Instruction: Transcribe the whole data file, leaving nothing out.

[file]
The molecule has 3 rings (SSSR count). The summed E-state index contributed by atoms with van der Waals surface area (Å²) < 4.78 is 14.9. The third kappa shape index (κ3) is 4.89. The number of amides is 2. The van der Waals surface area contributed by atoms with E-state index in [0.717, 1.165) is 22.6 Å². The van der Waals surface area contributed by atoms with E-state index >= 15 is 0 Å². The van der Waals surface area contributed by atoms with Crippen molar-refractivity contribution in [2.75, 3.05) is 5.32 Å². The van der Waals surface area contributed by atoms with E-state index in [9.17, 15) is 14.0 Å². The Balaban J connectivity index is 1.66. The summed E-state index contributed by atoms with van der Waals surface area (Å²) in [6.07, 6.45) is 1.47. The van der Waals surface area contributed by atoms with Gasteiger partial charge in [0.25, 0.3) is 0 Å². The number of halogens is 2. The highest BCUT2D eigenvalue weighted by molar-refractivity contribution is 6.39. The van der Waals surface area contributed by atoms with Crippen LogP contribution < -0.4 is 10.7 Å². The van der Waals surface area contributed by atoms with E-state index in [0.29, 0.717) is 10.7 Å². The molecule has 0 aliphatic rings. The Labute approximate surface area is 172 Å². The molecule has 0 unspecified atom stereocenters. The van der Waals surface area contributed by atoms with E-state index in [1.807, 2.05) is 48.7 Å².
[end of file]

The molecule has 3 rings (SSSR count). The summed E-state index contributed by atoms with van der Waals surface area (Å²) < 4.78 is 14.9. The third kappa shape index (κ3) is 4.89. The number of amides is 2. The van der Waals surface area contributed by atoms with E-state index in [0.717, 1.165) is 22.6 Å². The van der Waals surface area contributed by atoms with E-state index >= 15 is 0 Å². The van der Waals surface area contributed by atoms with Crippen molar-refractivity contribution in [2.75, 3.05) is 5.32 Å². The van der Waals surface area contributed by atoms with E-state index in [9.17, 15) is 14.0 Å². The Balaban J connectivity index is 1.66. The summed E-state index contributed by atoms with van der Waals surface area (Å²) in [6.07, 6.45) is 1.47. The van der Waals surface area contributed by atoms with Gasteiger partial charge in [0.25, 0.3) is 0 Å². The number of halogens is 2. The highest BCUT2D eigenvalue weighted by molar-refractivity contribution is 6.39. The van der Waals surface area contributed by atoms with Crippen LogP contribution < -0.4 is 10.7 Å². The van der Waals surface area contributed by atoms with E-state index in [0.29, 0.717) is 10.7 Å². The molecule has 0 aliphatic rings. The Labute approximate surface area is 172 Å². The molecule has 0 unspecified atom stereocenters. The van der Waals surface area contributed by atoms with E-state index in [1.807, 2.05) is 48.7 Å².